The A and B plots dovetail when we learn that Rusty isn’t thrilled about Regis’ program either. His dad is a city worker, so he takes the talk show personally. He decides to take Sam on a bad kid tour. They’re going to hit the Harlequin Theater, but on their way, they swing by Bernard Walton’s place and Rusty tells Sam to shatter a piece of glass. Sam throws a rock, but it just bounces off. He throws the rock again. More bouncing. He starts shouting and pounding on the glass. Bernard shows up and Rusty bails on Sam.
Bernard tries to pull Sam away, and Sam rants that the glass won’t break. Bernard says of course it won’t, it’s unbreakable glass. He’s replacing the windows of the bank. Sam shouts in frustration about how hard it is to be bad, and Bernard is fairly confused.
Sam explains that he thinks that if he doesn’t do bad things, he won’t be given ice cream sundaes for being good. Bernard gives the perfect response; so what? Being good isn’t about being rewarded. The rewards for being good are incidental. The real rewards of being good aren’t anything tangible. Being a good person is an end in it’s own right.
Sam realizes how stupid he’s been, and runs off to stop Rusty. Rusty slips into the Harlequin Theater, in the middle of the firefighter’s protest, with a fistful of cherry bombs. His plan is to freak Regis out in the middle of his rehearsal.
Sam tries to stop him, but Rusty throws the bombs anyway. A curtain in the stage catches fire, and Regis gets a sudden, intense lesson in why the city thinks he should have a sprinkler system. Sam runs outside to alert the firefighters, who, despite their animosity towards Regis, rush in and save the day.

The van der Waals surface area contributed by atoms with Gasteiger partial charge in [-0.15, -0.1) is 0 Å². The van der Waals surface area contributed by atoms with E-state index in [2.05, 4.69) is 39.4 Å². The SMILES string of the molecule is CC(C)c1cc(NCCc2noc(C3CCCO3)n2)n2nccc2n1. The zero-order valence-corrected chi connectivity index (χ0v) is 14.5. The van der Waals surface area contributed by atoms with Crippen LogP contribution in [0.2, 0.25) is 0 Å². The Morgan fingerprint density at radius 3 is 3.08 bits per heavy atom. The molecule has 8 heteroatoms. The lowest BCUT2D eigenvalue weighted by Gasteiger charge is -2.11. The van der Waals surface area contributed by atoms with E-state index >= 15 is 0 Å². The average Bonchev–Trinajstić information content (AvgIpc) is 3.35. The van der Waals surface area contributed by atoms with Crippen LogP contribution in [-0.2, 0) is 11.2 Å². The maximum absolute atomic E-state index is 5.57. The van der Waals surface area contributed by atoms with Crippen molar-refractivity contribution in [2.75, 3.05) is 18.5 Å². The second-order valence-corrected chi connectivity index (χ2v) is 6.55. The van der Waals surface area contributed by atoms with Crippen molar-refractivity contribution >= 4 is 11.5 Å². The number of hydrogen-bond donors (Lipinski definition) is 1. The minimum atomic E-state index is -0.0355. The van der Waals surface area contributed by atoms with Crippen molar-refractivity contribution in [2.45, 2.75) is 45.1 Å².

Regis gives his last performance on the Cryin’ Bryan Dern show, which is an apology for all his previous bits. He saves a special shoutout for the brave, hardworking volunteer fire department.
He also thanks Sam Johnson for his quick thinking. Sam talks to Bernard about how he’s glad he did the right thing, reward or not, and while they’re talking Eugene comes up and gives Sam a sundae on the house. Bernard remarks that being good is it’s own reward, but an ice cream sundae every now and then doesn’t hurt either.
I work in special ed, mainly with kids who have behavioral issues. Positive reinforcement is a huge part of my work, and I stand by it as an important element. Good behavior is a skill that takes practice and hard work. Little kids often aren’t cognitively ready to understand all the benefits of being a good, kind person, and more tangible rewards help them along the way. Eventually they become able to understand the more subtle, longterm benefits of being good, and the reinforcements become unnecessary.